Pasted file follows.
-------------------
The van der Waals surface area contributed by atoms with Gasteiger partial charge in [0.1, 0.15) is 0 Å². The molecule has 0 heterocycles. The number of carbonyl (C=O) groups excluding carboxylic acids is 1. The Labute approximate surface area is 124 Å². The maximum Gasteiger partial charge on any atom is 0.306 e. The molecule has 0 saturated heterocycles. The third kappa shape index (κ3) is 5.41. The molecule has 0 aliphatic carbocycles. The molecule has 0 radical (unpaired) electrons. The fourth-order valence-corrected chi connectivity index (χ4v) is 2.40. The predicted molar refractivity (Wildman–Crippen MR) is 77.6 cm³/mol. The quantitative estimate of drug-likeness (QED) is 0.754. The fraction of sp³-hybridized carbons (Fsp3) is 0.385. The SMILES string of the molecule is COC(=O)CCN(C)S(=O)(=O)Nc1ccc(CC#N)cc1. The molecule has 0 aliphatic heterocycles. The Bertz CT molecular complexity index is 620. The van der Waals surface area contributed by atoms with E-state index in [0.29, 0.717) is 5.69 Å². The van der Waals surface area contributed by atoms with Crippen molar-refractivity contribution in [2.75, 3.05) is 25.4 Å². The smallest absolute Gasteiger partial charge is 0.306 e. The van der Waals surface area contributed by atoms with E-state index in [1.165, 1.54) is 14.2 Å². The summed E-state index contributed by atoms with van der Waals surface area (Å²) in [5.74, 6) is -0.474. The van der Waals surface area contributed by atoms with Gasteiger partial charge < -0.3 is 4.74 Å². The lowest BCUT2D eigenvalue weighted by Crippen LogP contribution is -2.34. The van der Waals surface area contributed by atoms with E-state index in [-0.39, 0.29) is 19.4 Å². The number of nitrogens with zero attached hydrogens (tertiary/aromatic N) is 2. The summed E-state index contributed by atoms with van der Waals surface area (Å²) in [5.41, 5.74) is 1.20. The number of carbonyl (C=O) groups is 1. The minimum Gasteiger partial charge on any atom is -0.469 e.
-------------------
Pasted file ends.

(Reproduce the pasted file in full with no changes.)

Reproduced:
The van der Waals surface area contributed by atoms with Gasteiger partial charge in [0.1, 0.15) is 0 Å². The molecule has 0 heterocycles. The number of carbonyl (C=O) groups excluding carboxylic acids is 1. The Labute approximate surface area is 124 Å². The maximum Gasteiger partial charge on any atom is 0.306 e. The molecule has 0 saturated heterocycles. The third kappa shape index (κ3) is 5.41. The molecule has 0 aliphatic carbocycles. The molecule has 0 radical (unpaired) electrons. The fourth-order valence-corrected chi connectivity index (χ4v) is 2.40. The predicted molar refractivity (Wildman–Crippen MR) is 77.6 cm³/mol. The quantitative estimate of drug-likeness (QED) is 0.754. The fraction of sp³-hybridized carbons (Fsp3) is 0.385. The SMILES string of the molecule is COC(=O)CCN(C)S(=O)(=O)Nc1ccc(CC#N)cc1. The molecule has 0 aliphatic heterocycles. The Bertz CT molecular complexity index is 620. The van der Waals surface area contributed by atoms with E-state index in [0.29, 0.717) is 5.69 Å². The van der Waals surface area contributed by atoms with Crippen molar-refractivity contribution in [2.75, 3.05) is 25.4 Å². The smallest absolute Gasteiger partial charge is 0.306 e. The van der Waals surface area contributed by atoms with E-state index in [1.165, 1.54) is 14.2 Å². The summed E-state index contributed by atoms with van der Waals surface area (Å²) in [5.74, 6) is -0.474. The van der Waals surface area contributed by atoms with Gasteiger partial charge < -0.3 is 4.74 Å². The lowest BCUT2D eigenvalue weighted by Crippen LogP contribution is -2.34. The van der Waals surface area contributed by atoms with E-state index in [-0.39, 0.29) is 19.4 Å². The number of nitrogens with zero attached hydrogens (tertiary/aromatic N) is 2. The summed E-state index contributed by atoms with van der Waals surface area (Å²) in [5.41, 5.74) is 1.20. The number of carbonyl (C=O) groups is 1. The minimum Gasteiger partial charge on any atom is -0.469 e.